|Address:||Hotel Mandarin Oriental, Karmelitská č. p. 387 a č.p. 459, 118 00 Praha – Malá Strana|
|Description of work:||Restoration of the plastering and of fragments of the original paintings in the interior|
Restoration of the interior stone elements
Conservation of preserved painted frieze and fragments of paintings
Stonemasonry work Plastering work on the stucco parts of the staircase, passageway and in corridors on the 2nd and 5th floor level
Restoration of the wooden beamed ceiling Restoration of the street sign on the exterior of the building
Restoration of the Coat of arms on the exterior of the building
|Contractor:||GEMA ART GROUP a.s.|
|Implementation:||2005 – 12/2006|
The location of what is today the five star Hotel Mandarin Oriental has a rich history. The historical building research carried in the 1960s and the archaeological research from 2003 both confirmed that the area was already settled during the 10th century. In all likelihood an early medieval manufacturing centre was located here during the 11th and 12th centuries, as confirmed by finds of remnants of furnaces.
During the 13th century a settlement called Nebovidy, with a Romanesque church of St Laurentius, existed on the site. At the beginning of the 14th century the Order of Mary Magdalene arrived in the settlement and rebuilt the church as the Church of St Mary Magdalene. Modest nunnery buildings were erected at the same time. The nunnery was burned down by the Hussite army in 1420. The small church of St Mary Magdalene continued to be the local place of worship during the 15th and 16th centuries.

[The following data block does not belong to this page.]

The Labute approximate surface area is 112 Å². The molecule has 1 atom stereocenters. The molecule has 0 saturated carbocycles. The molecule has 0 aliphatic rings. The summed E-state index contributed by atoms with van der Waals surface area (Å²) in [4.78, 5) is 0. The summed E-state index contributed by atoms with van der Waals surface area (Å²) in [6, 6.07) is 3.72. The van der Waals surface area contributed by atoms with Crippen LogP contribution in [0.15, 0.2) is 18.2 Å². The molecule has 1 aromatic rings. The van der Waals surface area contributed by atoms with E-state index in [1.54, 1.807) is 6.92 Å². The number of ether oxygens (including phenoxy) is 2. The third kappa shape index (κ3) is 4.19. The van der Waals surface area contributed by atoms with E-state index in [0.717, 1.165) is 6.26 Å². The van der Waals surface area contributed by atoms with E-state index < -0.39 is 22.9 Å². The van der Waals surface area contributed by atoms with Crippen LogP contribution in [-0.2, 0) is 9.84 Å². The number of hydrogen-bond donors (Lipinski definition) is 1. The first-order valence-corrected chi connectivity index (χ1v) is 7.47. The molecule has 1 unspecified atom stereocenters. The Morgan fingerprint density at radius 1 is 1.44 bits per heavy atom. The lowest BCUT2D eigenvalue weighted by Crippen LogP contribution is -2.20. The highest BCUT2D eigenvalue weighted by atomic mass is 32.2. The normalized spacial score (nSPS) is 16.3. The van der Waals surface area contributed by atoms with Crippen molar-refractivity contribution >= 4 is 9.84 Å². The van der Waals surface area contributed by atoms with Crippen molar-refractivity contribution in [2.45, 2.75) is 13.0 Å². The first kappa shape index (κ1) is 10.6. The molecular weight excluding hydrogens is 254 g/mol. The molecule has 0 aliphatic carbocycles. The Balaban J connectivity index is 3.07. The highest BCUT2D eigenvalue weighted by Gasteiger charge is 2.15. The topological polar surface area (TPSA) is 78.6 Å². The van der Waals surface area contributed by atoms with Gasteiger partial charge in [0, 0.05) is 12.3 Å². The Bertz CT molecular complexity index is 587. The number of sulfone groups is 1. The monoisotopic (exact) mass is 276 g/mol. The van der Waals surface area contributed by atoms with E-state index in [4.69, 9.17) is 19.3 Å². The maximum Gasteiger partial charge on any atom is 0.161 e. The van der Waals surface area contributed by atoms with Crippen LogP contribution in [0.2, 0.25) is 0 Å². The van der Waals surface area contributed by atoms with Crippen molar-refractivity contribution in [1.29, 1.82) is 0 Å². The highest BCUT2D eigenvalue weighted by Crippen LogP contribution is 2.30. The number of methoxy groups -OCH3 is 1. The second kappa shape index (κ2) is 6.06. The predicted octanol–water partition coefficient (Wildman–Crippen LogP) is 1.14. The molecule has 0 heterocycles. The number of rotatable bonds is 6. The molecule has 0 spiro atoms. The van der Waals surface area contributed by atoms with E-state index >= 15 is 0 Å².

In 1604 the decaying church and the nunnery land became the property of the Dominican Order. Building of the new Church of the St Mary Magdalene commenced in 1656 according to the design of the architect Francesco Caratti and in the 1680s new monastery buildings were erected.
In 1784, as part of the reforms instituted by the Emperor Josef II, the monastery was abolished and the church deconsecrated. Several institutions took possession of the monastery complex during the 18th and 19th centuries. In the 18th century the Zbraslav sugar refinery used it for its offices and warehouses, and later the Post Office Headquarters took up residence there. In 1849 the buildings were converted into a military hospital and later still into police barracks.